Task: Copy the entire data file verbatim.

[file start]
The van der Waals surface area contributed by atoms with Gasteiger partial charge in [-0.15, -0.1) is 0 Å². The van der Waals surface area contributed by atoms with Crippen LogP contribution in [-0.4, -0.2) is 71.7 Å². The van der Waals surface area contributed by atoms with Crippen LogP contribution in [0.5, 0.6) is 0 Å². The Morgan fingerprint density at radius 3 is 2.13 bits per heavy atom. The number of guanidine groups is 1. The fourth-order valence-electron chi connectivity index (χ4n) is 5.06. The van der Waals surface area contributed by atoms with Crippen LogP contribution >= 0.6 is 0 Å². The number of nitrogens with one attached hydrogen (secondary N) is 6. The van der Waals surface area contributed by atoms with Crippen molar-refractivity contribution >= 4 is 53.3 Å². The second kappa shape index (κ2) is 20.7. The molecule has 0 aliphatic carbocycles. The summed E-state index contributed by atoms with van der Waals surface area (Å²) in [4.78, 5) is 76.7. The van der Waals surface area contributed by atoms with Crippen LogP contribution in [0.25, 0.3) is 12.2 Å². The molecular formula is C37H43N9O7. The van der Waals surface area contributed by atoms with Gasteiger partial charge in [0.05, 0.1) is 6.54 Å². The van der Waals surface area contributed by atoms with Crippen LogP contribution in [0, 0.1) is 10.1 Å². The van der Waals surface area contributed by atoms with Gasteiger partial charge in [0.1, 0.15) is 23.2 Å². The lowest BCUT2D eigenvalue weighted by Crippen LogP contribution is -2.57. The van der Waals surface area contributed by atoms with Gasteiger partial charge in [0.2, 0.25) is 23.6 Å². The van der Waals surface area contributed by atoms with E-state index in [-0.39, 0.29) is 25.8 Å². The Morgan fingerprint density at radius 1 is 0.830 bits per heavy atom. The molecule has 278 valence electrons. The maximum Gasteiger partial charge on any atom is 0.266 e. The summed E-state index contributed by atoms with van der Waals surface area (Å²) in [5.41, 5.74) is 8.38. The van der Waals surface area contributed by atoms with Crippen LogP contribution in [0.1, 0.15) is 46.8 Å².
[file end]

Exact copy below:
The van der Waals surface area contributed by atoms with Gasteiger partial charge in [-0.15, -0.1) is 0 Å². The van der Waals surface area contributed by atoms with Crippen LogP contribution in [-0.4, -0.2) is 71.7 Å². The van der Waals surface area contributed by atoms with Crippen LogP contribution in [0.5, 0.6) is 0 Å². The Morgan fingerprint density at radius 3 is 2.13 bits per heavy atom. The number of guanidine groups is 1. The fourth-order valence-electron chi connectivity index (χ4n) is 5.06. The van der Waals surface area contributed by atoms with Crippen LogP contribution >= 0.6 is 0 Å². The number of nitrogens with one attached hydrogen (secondary N) is 6. The van der Waals surface area contributed by atoms with Crippen molar-refractivity contribution >= 4 is 53.3 Å². The second kappa shape index (κ2) is 20.7. The molecule has 0 aliphatic carbocycles. The summed E-state index contributed by atoms with van der Waals surface area (Å²) in [4.78, 5) is 76.7. The van der Waals surface area contributed by atoms with Crippen LogP contribution in [0.25, 0.3) is 12.2 Å². The molecular formula is C37H43N9O7. The van der Waals surface area contributed by atoms with Gasteiger partial charge in [0.05, 0.1) is 6.54 Å². The van der Waals surface area contributed by atoms with Crippen LogP contribution in [0, 0.1) is 10.1 Å². The van der Waals surface area contributed by atoms with Gasteiger partial charge in [0.1, 0.15) is 23.2 Å². The lowest BCUT2D eigenvalue weighted by Crippen LogP contribution is -2.57. The van der Waals surface area contributed by atoms with Gasteiger partial charge in [0.2, 0.25) is 23.6 Å². The van der Waals surface area contributed by atoms with E-state index in [-0.39, 0.29) is 25.8 Å². The Morgan fingerprint density at radius 1 is 0.830 bits per heavy atom. The molecule has 278 valence electrons. The maximum Gasteiger partial charge on any atom is 0.266 e. The summed E-state index contributed by atoms with van der Waals surface area (Å²) in [5.41, 5.74) is 8.38. The van der Waals surface area contributed by atoms with Crippen LogP contribution in [0.1, 0.15) is 46.8 Å².